III. Analysis

Defendants have moved to dismiss the constitutional claims against them pursuant to the doctrine of qualified immunity, which shields government officials exercising discretionary functions "from liability for civil damages insofar as their conduct does not violate clearly established statutory or constitutional rights of which a reasonable person would have known." Harlow v. Fitzgerald, 457 U.S. 800, 818 (1982). Because "[q]ualified immunity is an entitlement not to stand trial or face the other burdens of litigation, " questions of immunity should be resolved "at the earliest possible stage in litigation." Saucier v. Katz, 533 U.S. 194, 200-01 (2001) (internal quotation marks and citations omitted).

To determine whether a complaint should survive a motion to dismiss based on qualified immunity, courts follow the two-step inquiry laid out in Saucier : (1) whether "the pleaded facts demonstrate that the defendant's conduct violated a constitutional right"; and (2) "whether the right was clearly established." Blankenship v. Manchin, 471 F.3d 523, 528 (4th Cir. 2006). A right is "clearly established" if "it would be clear to a reasonable officer that his conduct was unlawful in the situation he confronted.'" Gandy v. Robey, 520 F.Appx. 134, 140 (4th Cir. 2013) (quoting Saucier, 533 U.S. at 202). Furthermore, "although the exact conduct at issue need not have been held to be unlawful in order for the law governing an officer's actions to be clearly established, the existing authority must be such that the unlawfulness of the conduct is manifest." Wilson v. Layne, 141 F.3d 111, 114 (4th Cir. 1998), aff'd, 526 U.S. 603 (1999). It is undoubtedly a high standard, as it "protects all but the plainly incompetent or those who knowingly violate the law." Waterman v. Batton, 393 F.3d 471, 476 (4th Cir. 2005).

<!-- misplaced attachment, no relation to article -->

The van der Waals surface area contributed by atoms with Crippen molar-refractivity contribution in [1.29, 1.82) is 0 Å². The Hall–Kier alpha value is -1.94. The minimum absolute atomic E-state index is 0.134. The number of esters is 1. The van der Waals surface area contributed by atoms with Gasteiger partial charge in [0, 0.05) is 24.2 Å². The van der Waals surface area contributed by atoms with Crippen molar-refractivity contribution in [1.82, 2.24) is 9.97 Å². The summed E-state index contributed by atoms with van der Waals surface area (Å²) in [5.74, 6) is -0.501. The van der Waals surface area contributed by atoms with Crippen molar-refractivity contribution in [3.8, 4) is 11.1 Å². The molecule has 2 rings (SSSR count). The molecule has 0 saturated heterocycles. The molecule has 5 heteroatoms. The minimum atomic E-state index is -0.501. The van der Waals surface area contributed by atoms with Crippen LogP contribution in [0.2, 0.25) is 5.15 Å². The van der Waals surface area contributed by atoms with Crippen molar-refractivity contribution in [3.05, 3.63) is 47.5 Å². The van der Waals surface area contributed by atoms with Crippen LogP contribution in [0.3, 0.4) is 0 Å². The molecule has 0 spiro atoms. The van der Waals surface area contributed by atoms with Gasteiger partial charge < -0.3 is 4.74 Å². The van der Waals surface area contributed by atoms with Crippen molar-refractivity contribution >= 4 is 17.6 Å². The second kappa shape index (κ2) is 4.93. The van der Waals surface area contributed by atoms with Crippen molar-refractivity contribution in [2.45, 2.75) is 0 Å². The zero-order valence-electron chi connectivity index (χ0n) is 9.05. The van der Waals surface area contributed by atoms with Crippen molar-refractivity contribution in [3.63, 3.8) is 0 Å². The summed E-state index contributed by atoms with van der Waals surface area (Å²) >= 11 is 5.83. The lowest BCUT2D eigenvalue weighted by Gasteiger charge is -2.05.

The resolution of Plaintiff's Fourth Amendment claims turns on the following issues: (1) whether it would have been clear to a reasonable officer that entering Plaintiff's private bedroom and viewing his computer's search history on the basis of the consent of a person identifying herself as a "roommate" was unlawful under the circumstances; and (2) whether Plaintiff needs to identify a specific false statement within the search warrant affidavit to allege a Fourth Amendment violation. Because Plaintiff proceeds here pro se, the complaints will be construed liberally.

A. Has Plaintiff Alleged Clearly Established Violations of His Fourth Amendment Rights?

The second prong[3] of the qualified immunity analysis requires the Court to determine whether the constitutional right alleged to have been violated was clearly established. Saucier, 533 U.S. at 201-02. The amended complaint against Defendant Hunsberger contains three separate counts of Fourth Amendment violations, alleging he conducted an unlawful search or seizure when he: (1) entered Plaintiff's apartment and bedroom, (2) removed Plaintiff's computer from the apartment, and (3) provided false statements for use in an affidavit to obtain a search warrant of that computer. The amended complaint against Defendant Burk alleges only the first two counts.

i. Count I

In Count I, Plaintiff alleges that Defendants violated the Fourth Amendment's proscription against "unreasonable searches" when they entered his apartment and a private bedroom within after having been "invited in by a female representing herself as a roommate." Am. Compl. ¶ 6. "[W]hen it comes to the Fourth Amendment, the home is first among equals. At the Amendment's very core' stands the right of a man to retreat into his own home and there be free from unreasonable governmental intrusion.'" Florida v. Jardines, 133 S.Ct. 1409, 1414 (2013) (quoting Silverman v. United States, 365 U.S. 505, 511 (1961)). Accordingly, a search or seizure carried out on in a person's home "without a warrant is per se unreasonable, unless the [government] can show that it falls within one of a carefully defined set of exceptions, " such as the presence of exigent circumstances or valid consent. Coolidge v. New Hampshire, 403 U.S. 443, 474-75 (1971); accord Illinois v. Rodriguez, 497 U.S. 177, 179 (1990). Furthermore, it is well settled that "a warrantless entry and search by law enforcement officers does not violate the Fourth Amendment's proscription of unreasonable searches and seizures' if the officers have obtained the consent of a third party who possesses common authority over the premises." Rodriguez, 497 U.S. at 179. Even if, however, the third party does not actually possess common authority over the premises or property, the search may nevertheless be valid if there is apparent authority. See id. at 187-89. In other words, a warrantless search of a person's home may be valid if, under the facts available to officers at the time, a person of reasonable caution would believe that the consenting party had authority over the premises. Id. at 186-88.